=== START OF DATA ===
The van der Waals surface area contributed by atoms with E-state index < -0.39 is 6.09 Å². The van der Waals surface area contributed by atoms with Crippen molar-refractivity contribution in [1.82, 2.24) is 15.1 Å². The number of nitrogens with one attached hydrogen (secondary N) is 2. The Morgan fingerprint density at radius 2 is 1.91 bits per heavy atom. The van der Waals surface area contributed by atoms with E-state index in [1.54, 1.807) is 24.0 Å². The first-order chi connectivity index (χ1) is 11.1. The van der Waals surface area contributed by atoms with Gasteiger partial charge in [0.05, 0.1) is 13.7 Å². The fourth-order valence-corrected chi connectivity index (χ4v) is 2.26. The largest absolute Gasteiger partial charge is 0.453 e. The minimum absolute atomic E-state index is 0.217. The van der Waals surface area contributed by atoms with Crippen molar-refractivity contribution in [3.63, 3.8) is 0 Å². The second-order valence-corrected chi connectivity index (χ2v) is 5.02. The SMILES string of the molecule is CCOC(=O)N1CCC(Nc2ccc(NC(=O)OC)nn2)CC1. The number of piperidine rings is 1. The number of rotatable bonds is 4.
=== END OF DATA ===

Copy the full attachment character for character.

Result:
The van der Waals surface area contributed by atoms with E-state index < -0.39 is 6.09 Å². The van der Waals surface area contributed by atoms with Crippen molar-refractivity contribution in [1.82, 2.24) is 15.1 Å². The number of nitrogens with one attached hydrogen (secondary N) is 2. The Morgan fingerprint density at radius 2 is 1.91 bits per heavy atom. The van der Waals surface area contributed by atoms with E-state index in [1.54, 1.807) is 24.0 Å². The first-order chi connectivity index (χ1) is 11.1. The van der Waals surface area contributed by atoms with Gasteiger partial charge in [0.05, 0.1) is 13.7 Å². The fourth-order valence-corrected chi connectivity index (χ4v) is 2.26. The largest absolute Gasteiger partial charge is 0.453 e. The minimum absolute atomic E-state index is 0.217. The van der Waals surface area contributed by atoms with Crippen molar-refractivity contribution in [3.63, 3.8) is 0 Å². The second-order valence-corrected chi connectivity index (χ2v) is 5.02. The SMILES string of the molecule is CCOC(=O)N1CCC(Nc2ccc(NC(=O)OC)nn2)CC1. The number of piperidine rings is 1. The number of rotatable bonds is 4.